Does Tom Brady's success this season diminish Bill Belichick? Boomer Esiason weighs in

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Tom Brady has added to his already incredible legacy this postseason, winning three road games to lead the Buccaneers to their first Super Bowl appearance since 2002 in his first year with the team. It will be Brady’s 10th career Super Bowl appearance, which is twice as many as any other quarterback in history.

While this season has obviously only helped Brady’s legacy, there’s some debate about whether it has hurt Bill Belichick’s. An argument could be made that Brady’s success this year without Belichick, combined with the Patriots’ struggles this season without Brady, shows once and for all that the Patriots’ success over the last 20 years had a lot more to do with Brady than Belichick.

Making his weekly appearance on The Greg Hill Show Monday morning, CBS analyst and WFAN host Boomer Esiason said he doesn’t quite agree with that sentiment.

“I don’t think it diminishes Bill in any way, shape or form in my eyes,” Esiason said. “I mean, Tom Brady went to a great team. When you see that team on the field and you see all the plays that they’re making, especially on defense -- the defense really came together for them late in the year -- you realize that he picked the right team.

“I figured the only other team that maybe he would’ve gone to would’ve been Indianapolis, and maybe Indianapolis would be in the Super Bowl. But then they would’ve had to get over Kansas City, which would’ve been a much tougher situation for Tom, on any team in the AFC. He picked the right team, he picked the right coach, and I think all those players are showing themselves.”

Esiason went on to acknowledge that it might diminish Belichick a little just in the sense that Brady has probably shown that having a great quarterback is more important than having a great coach, but he said he still believes it takes both to have the kind of sustained success the Patriots had year after year.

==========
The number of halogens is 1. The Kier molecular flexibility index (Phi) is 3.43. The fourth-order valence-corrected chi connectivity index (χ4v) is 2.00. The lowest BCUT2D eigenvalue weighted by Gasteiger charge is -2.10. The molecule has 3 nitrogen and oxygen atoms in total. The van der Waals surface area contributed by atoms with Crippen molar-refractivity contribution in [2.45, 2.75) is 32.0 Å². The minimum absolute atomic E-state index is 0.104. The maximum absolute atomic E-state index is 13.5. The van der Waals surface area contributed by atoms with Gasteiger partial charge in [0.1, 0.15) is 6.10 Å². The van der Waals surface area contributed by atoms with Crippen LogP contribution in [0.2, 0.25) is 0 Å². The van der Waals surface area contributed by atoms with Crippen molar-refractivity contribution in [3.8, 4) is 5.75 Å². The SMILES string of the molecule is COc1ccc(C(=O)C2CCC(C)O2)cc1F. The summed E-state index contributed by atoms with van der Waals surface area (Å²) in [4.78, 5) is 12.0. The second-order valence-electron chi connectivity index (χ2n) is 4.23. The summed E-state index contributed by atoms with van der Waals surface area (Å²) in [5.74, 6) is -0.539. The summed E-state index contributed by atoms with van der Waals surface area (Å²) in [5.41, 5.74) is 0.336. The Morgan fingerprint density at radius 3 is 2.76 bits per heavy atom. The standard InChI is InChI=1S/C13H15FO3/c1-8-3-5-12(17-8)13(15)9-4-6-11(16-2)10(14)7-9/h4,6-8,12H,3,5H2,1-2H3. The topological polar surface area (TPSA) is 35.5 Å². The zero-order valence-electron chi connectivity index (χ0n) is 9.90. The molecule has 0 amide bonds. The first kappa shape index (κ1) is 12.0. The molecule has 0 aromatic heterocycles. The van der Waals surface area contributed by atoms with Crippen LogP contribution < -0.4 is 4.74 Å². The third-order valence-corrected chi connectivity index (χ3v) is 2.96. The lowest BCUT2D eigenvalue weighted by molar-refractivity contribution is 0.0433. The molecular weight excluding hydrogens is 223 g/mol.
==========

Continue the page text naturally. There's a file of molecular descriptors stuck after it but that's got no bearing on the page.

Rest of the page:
He also pointed out that Sunday’s games offered examples of the kinds of mistakes Belichick usually avoids in big games, such as Packers coach Matt LaFleur settling for a field goal late and giving the ball back to Brady instead of putting the ball in Aaron Rodgers’ hands on fourth down, or Bills coach Sean McDermott settling for field goals in the second half when that clearly wasn’t going to be enough to keep up with Patrick Mahomes and the Chiefs.

“It’s a hard job. And it’s a hard job to realize where you are in the game and how you respond to that,” Esiason said. “That’s one of Bill Belichick’s greatest attributes as a coach, is managing the game while the game is going on, and understanding what exactly is happening.

“That’s why if you throw this year out for Bill Belichick and look back on some of the decisions he’s made, whether it’s to go for it on fourth-and-one in certain situations or kick a field goal or to let the opposing team score or take a safety, all those types of things that he has done in games is amazing. Now I think a lot of that may be him and Ernie Adams talking during the game and understanding the situations. But a lot of these coaches do make bonehead moves.”